Stock Analysis & Ideas

Which “Strong Buy” Energy Stock Is the Best Buy?

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Big energy stocks are fresh off an incredible second quarter of results. With oil slipping, though, it remains to be seen how much longer the cash windfall will last for the world’s fossil fuel giants.

Despite the weakness in oil and gas prices, many energy stocks were bid higher following the release of some stellar quarterly earnings results. High energy prices translated to blowout earnings for many energy producers. Though weakness in the commodity space could drag into the end of the year, the recent bear market in energy may have already anticipated such a negative trend continuation.

Following such a strong quarter for the energy giants, many top energy stocks now have earnings multiples that are even more compressed. Indeed, the market doesn’t view the recent energy windfall as sustainable. Still, energy prices are historically high, paving the way for more impressive cash flows over the medium-to-long term.

With this in mind, we’ve used TipRanks’ Comparison Tool to check on three high-quality energy stocks – XOM, PSX, and SHEL – that Wall Street analysts love, with a “Strong Buy” consensus rating. Let’s take a closer look.

Exxon Mobil (XOM)

Exxon Mobil is a former Warren Buffett favorite that’s been doing incredibly well on a year-to-date basis, up 45%. Since peaking out in early June, shares of XOM have been a rather bumpy ride, plunging just north of 20% before moving slightly higher to $88 and change per share — down just shy of 15% from their peak.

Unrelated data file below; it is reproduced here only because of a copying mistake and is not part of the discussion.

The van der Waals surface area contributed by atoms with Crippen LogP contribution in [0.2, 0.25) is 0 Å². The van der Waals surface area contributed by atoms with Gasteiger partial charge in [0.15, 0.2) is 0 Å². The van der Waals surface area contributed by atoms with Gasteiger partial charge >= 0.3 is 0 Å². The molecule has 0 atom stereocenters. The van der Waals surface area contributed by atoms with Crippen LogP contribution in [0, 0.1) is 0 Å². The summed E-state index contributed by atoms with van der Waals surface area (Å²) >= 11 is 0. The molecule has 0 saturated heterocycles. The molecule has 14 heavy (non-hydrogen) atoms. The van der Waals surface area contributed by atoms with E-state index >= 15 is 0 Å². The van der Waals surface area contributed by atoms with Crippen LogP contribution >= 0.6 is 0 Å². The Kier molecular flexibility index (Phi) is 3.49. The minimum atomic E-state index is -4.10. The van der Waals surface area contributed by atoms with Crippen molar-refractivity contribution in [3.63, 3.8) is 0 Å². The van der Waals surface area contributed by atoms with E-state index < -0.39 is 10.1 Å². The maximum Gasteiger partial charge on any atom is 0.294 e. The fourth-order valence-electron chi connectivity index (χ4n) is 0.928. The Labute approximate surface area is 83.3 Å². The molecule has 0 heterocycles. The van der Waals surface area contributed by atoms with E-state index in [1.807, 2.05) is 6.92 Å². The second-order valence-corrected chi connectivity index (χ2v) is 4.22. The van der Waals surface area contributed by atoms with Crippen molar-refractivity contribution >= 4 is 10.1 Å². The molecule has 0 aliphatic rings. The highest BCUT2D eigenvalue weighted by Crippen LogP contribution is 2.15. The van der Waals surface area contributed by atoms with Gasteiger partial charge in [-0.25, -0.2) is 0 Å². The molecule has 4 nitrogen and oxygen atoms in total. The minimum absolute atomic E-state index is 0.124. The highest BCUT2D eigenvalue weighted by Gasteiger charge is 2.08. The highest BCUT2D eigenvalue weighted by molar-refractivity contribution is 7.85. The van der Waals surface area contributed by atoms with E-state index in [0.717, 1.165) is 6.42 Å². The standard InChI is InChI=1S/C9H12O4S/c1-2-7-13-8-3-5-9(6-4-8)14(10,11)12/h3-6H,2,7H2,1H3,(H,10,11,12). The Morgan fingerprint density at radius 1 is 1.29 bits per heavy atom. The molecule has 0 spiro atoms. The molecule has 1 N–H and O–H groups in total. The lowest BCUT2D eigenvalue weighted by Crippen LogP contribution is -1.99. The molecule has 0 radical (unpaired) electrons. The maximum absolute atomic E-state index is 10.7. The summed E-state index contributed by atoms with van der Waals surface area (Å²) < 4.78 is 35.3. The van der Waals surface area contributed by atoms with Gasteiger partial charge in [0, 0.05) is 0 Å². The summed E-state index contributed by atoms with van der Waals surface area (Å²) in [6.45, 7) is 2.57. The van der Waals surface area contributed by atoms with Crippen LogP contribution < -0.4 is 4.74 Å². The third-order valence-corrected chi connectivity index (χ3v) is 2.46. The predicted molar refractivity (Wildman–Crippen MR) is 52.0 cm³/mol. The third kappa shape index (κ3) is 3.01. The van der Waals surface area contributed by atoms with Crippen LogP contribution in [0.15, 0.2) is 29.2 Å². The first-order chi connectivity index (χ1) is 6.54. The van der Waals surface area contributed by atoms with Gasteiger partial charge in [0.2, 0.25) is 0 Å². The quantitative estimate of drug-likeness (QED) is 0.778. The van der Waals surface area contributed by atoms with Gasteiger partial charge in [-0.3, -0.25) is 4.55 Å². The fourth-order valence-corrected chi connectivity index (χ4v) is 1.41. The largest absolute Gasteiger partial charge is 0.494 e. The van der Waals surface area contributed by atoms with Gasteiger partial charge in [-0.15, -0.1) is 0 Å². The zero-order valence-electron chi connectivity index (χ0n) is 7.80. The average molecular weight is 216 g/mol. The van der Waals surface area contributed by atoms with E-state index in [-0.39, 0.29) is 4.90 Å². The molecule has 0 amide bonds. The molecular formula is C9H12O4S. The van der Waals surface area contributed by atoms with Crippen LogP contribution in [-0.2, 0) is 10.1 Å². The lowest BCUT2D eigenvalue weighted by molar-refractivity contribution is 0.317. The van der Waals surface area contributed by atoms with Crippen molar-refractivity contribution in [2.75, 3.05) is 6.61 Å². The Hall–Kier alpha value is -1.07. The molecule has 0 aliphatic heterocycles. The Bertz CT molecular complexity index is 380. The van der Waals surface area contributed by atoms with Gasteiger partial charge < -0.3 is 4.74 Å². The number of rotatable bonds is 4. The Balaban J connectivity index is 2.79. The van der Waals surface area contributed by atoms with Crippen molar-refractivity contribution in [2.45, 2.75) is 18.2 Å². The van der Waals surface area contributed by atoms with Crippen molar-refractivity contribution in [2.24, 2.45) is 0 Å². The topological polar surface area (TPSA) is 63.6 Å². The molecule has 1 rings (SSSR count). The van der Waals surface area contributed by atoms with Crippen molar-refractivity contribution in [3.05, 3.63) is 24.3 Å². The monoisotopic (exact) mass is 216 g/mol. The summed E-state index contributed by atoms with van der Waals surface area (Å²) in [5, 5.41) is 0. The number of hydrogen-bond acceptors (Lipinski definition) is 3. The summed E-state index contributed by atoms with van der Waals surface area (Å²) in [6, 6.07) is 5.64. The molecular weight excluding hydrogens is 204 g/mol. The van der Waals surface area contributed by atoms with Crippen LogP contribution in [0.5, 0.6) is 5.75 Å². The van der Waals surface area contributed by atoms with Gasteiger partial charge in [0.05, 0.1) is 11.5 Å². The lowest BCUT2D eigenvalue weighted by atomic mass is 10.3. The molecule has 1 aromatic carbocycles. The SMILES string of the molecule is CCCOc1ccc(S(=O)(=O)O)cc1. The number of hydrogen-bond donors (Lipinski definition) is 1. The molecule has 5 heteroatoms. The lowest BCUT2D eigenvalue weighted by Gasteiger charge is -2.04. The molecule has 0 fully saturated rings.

The oil and gas giant crushed analyst estimates for its second quarter, with per-share earnings of $4.14, comfortably above the consensus of $3.83. Exxon’s revenue surged nearly 28% quarter-over-quarter (or 71% year-over-year) to $115.7 billion.

Indeed, that’s an unprecedented top-line growth bound to slow as oil finds a new (likely lower) range to settle into. Though oil may struggle to stay above $100 per barrel, supply constraints due to Russia’s invasion of Ukraine could continue to keep oil prices well above pre-pandemic levels.

It wasn’t just the favorable energy price environment to thank for Exxon’s incredible blowout result. The company’s cost-reduction program is starting to pay dividends, and the recent production increase proved well-timed.

With stellar fundamentals and swelling free cash flows, Exxon has the financial flexibility to continue investing in its business while trimming away debt and rewarding shareholders with super-sized dividend hikes.

At writing, shares of XOM trade at just 9.7x trailing earnings, 1x sales, and 6.2x operating cash flow, all of which are in line with industry averages.

After clocking in sensational results, many Wall Street analysts view Exxon Mobil as a terrific value play. I think they’re right. Currently, there are 11 Buys and three Sells on the name. The average price target implies around 23.3% upside potential over the year ahead. Meanwhile, the Street-high price target of $125.00 implies 40.5% upside potential from the current price of $88.95, not including the bountiful 3.96% dividend yield.

Philips 66 (PSX)

Philips 66 stock is potentially a great way to play energy refinement. Year-to-date, shares of the downstream energy company are up just north of 15% — relatively muted versus the likes of producers like Exxon.